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image of woman having skin treatment | accountingweb | Medical exemption for VAT did not apply to cosmetic treatments
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Skin clinic’s appeal turns ugly for HMRC

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A nurse running a cosmetic clinic did not qualify for medical exemption for VAT, but HMRC lost the case because its assessment was out of time due to a system error.

16th May 2024
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HMRC’s computer systems may have cost it more than £200,000 following a recent decision of the first tier tribunal (FTT). In Gillian Graham vs HMRC [2024] UKFTT 352 (TC), the taxpayer was a registered general nurse (RGN), specialising in disorders of the skin. The taxpayer operated a clinic where she would diagnose clients with skin conditions and offer treatments. 

Following correspondence in 2017, HMRC formally notified the taxpayer on 17 January 2018 that she had been registered for VAT with effect from 1 May 2007 (although the effective date of registration was later revised to 1 November 2007). The taxpayer appealed on the grounds that her services were exempt medical care.

On 7 September 2018, HMRC issued a best judgment VAT assessment for £270,648.91 (the prime assessment) for the period ending 28 February 2018, against which the taxpayer also appealed. However, the appeal date, which was originally scheduled in 2020, was delayed due to the pandemic.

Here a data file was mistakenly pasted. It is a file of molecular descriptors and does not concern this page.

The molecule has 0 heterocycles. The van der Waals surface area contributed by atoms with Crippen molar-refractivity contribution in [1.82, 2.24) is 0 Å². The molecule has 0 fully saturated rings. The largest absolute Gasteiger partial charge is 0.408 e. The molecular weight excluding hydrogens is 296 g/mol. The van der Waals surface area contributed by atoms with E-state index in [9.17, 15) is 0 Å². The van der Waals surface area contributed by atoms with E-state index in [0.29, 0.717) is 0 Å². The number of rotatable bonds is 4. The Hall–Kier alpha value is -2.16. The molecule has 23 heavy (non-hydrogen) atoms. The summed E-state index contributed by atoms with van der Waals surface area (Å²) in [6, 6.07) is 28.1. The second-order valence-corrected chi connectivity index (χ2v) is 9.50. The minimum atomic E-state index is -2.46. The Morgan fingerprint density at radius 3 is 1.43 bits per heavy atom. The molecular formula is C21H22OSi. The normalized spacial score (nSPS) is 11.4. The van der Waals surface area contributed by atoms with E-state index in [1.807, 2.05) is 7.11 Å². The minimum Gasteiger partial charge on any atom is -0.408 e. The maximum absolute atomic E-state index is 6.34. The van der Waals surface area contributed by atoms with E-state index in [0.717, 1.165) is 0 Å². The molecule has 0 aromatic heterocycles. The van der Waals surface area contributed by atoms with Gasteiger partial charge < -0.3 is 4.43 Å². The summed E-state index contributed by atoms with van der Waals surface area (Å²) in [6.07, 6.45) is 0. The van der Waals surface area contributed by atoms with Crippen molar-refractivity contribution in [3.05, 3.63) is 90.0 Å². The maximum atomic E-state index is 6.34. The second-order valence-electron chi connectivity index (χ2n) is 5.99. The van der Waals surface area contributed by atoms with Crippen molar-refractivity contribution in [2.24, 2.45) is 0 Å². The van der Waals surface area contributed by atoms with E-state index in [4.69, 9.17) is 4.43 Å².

Subsequently, the taxpayer submitted a nil return on 27 October 2020. According to HMRC, this resulted in the prime assessment being automatically cancelled by its electronic system. Consequently, HMRC issued a new assessment on 18 March 2021 (the 2021 assessment) for £212,897. The taxpayer appealed again.

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Replies (5)

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By cbp99
16th May 2024 14:00

In the light of MTD, an interesting example of the failure of a digital system of HMRC's design.

Thanks (3)
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By FactChecker
16th May 2024 15:54

"Subsequently, the taxpayer submitted a nil return on 27 October 2020. According to HMRC, this resulted in the prime assessment being automatically cancelled by its electronic system."

I feel some interesting experiments are about to be started (not at my suggestion I hasten to add), where in multiple tax spheres the same approach of 'wiping clean the past' is tried ...

Thanks (2)
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By Paul Crowley
17th May 2024 11:00

HMRC are lucky
Ant tax advisor being this incompetent in looking at dates would be paying out on a negligence clam.

Thanks (2)
Replying to Paul Crowley:
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By richard thomas
17th May 2024 20:50

HMRC lucky? Or the taxpayer being faced with such incompetence?

Thanks (1)
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By the_Poacher
20th May 2024 16:03

Could this have been an MTD [***] up?

Thanks (0)